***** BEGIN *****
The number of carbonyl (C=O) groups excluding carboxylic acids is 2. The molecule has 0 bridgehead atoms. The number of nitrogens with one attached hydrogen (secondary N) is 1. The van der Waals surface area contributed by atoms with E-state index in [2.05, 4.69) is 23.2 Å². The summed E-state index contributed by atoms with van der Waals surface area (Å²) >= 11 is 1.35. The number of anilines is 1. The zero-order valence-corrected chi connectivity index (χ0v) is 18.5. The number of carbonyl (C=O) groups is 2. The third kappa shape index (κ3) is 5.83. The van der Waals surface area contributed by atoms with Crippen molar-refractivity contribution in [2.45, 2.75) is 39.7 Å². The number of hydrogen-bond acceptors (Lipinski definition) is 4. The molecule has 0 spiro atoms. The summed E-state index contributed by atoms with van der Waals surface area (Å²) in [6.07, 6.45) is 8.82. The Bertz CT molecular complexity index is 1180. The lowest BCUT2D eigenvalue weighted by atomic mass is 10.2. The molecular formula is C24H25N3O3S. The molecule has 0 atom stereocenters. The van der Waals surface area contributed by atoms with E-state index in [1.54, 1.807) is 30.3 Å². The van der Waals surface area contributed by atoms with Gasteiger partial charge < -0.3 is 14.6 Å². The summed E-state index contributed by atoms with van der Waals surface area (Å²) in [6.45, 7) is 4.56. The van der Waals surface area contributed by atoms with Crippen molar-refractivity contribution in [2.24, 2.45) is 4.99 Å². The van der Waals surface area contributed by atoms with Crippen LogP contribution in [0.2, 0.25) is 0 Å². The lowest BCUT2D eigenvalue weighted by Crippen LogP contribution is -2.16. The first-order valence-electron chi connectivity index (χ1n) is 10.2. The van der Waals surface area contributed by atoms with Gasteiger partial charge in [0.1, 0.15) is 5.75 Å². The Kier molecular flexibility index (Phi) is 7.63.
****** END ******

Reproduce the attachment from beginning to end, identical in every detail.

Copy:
The number of carbonyl (C=O) groups excluding carboxylic acids is 2. The molecule has 0 bridgehead atoms. The number of nitrogens with one attached hydrogen (secondary N) is 1. The van der Waals surface area contributed by atoms with E-state index in [2.05, 4.69) is 23.2 Å². The summed E-state index contributed by atoms with van der Waals surface area (Å²) >= 11 is 1.35. The number of anilines is 1. The zero-order valence-corrected chi connectivity index (χ0v) is 18.5. The number of carbonyl (C=O) groups is 2. The third kappa shape index (κ3) is 5.83. The van der Waals surface area contributed by atoms with Crippen molar-refractivity contribution in [2.45, 2.75) is 39.7 Å². The number of hydrogen-bond acceptors (Lipinski definition) is 4. The molecule has 0 spiro atoms. The summed E-state index contributed by atoms with van der Waals surface area (Å²) in [6.07, 6.45) is 8.82. The Bertz CT molecular complexity index is 1180. The lowest BCUT2D eigenvalue weighted by atomic mass is 10.2. The molecular formula is C24H25N3O3S. The molecule has 0 atom stereocenters. The van der Waals surface area contributed by atoms with E-state index in [1.54, 1.807) is 30.3 Å². The van der Waals surface area contributed by atoms with Gasteiger partial charge < -0.3 is 14.6 Å². The summed E-state index contributed by atoms with van der Waals surface area (Å²) in [6.45, 7) is 4.56. The van der Waals surface area contributed by atoms with Crippen molar-refractivity contribution in [2.24, 2.45) is 4.99 Å². The van der Waals surface area contributed by atoms with Crippen LogP contribution in [0.2, 0.25) is 0 Å². The lowest BCUT2D eigenvalue weighted by Crippen LogP contribution is -2.16. The first-order valence-electron chi connectivity index (χ1n) is 10.2. The van der Waals surface area contributed by atoms with Gasteiger partial charge in [0.1, 0.15) is 5.75 Å². The Kier molecular flexibility index (Phi) is 7.63.